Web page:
Montreal mayor resigns, says will fight corruption charges
(Reuters) - Montreal Mayor Michael Applebaum resigned on Tuesday, a day after he was charged with fraud and corruption in the latest major Canadian municipal scandal.
"I am going to put my energies into my defense and into my family," said Applebaum, who had promised to clean up Canada's second-largest city when he was named to the post in November.
Declaring his innocence, he added in a statement to reporters: "This is why I am resigning as mayor of Montreal - it is the responsible thing to do."
His departure will do little to help the reputation of Quebec, where a two-year public inquiry led by Judge France Charbonneau is unearthing almost daily allegations of contract rigging, kickbacks and fraud going back many years.
Harout Chitilian, speaker of Montreal's city council, said corruption did not occur overnight.
"It's a systemic issue, and we realize from the Charbonneau inquiry that, over the past two decades, perhaps even the past three decades, the system was infiltrated by dark forces," he told the Canadian Broadcasting Corp.
Applebaum, a former real estate agent, was appointed after predecessor Gérald Tremblay stepped down amid allegations he had ignored corruption and illegal spending by his political party. Tremblay also denies wrongdoing.
Montreal, a city of 1.7 million, must find another interim mayor ahead of a municipal election due on November 3.
Further west, in the province of Ontario, Toronto Mayor Rob Ford is resisting calls to quit as leader of Canada's largest city after two media outlets said they viewed a video that appeared to show him smoking crack cocaine.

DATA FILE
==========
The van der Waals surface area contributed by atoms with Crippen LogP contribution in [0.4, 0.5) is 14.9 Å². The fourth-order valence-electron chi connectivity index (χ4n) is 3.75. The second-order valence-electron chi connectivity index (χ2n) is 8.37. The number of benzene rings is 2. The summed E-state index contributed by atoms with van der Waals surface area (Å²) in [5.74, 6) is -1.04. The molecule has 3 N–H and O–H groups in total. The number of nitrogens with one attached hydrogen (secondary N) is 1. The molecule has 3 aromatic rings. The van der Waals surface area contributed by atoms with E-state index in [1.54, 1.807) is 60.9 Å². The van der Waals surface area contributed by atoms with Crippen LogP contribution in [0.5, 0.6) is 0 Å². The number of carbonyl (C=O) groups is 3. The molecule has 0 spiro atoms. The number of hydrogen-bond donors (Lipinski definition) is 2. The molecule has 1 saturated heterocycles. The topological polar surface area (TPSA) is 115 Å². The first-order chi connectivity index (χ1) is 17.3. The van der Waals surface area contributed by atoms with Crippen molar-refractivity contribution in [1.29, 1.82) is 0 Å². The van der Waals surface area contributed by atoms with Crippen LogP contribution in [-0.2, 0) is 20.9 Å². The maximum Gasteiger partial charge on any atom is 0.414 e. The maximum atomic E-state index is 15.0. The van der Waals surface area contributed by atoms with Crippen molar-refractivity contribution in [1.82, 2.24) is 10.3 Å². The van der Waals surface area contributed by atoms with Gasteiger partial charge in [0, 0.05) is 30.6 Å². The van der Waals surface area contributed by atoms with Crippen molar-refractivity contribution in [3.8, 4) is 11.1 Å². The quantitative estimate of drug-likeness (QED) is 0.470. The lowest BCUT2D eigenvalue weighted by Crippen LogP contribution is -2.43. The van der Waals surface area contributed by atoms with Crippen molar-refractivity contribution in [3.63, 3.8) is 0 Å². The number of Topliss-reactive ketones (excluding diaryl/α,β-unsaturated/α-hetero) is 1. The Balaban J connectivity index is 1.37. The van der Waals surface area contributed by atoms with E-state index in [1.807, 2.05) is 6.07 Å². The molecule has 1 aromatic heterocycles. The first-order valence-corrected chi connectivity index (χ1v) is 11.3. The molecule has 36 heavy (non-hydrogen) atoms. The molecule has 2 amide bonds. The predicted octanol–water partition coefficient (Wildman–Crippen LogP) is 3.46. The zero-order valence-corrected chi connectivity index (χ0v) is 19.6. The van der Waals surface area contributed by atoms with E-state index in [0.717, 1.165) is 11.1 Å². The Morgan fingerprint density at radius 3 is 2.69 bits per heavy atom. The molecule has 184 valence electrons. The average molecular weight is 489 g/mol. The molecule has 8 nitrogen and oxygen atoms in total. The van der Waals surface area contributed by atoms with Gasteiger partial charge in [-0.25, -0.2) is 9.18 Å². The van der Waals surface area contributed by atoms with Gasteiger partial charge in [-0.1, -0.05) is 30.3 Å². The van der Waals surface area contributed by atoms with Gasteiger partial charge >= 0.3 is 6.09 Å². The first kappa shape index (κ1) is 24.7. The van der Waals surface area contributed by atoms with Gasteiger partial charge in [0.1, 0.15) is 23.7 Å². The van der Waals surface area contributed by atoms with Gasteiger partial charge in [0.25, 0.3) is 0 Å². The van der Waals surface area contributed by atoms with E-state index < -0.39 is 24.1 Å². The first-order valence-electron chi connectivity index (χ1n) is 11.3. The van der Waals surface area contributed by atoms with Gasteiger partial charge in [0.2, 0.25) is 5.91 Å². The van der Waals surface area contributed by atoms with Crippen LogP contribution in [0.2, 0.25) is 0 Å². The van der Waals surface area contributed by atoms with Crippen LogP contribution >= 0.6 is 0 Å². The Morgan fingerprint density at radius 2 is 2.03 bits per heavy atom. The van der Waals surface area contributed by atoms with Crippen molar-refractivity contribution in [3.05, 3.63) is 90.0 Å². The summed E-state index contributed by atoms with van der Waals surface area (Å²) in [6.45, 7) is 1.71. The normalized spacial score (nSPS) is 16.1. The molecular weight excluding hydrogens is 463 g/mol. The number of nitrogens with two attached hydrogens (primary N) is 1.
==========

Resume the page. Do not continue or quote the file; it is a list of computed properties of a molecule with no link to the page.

Ford says he does not use crack cocaine, and Reuters has not been able to verify the existence of the video.
Applebaum faces 14 charges linked to two real estate deals from 2006 to 2011, when he was mayor in Montreal's Côte-des-Neiges-Notre-Dame-de-Grâce borough.
He is charged with fraud, breach of trust, conspiracy, municipal corruption and secret payments involving tens of thousands of dollars. Police have not said who they suspect handed over the money.
"I have never taken a penny from anybody ... the accusations against me are unfounded," Applebaum said.
Michael Nadeau, executive manager of the Institute for Governance of Public and Private Organizations, said the city could struggle to find a qualified interim mayor.
"This is quite a challenge right now, to attract experienced and competent candidates," he told CBC.
The mayor of Laval, a Montreal suburb, resigned in 2012, but denied allegations of corruption. Gilles Vaillancourt was arrested last month and charged with gangsterism, fraud and corruption. Laval has since been placed under trusteeship.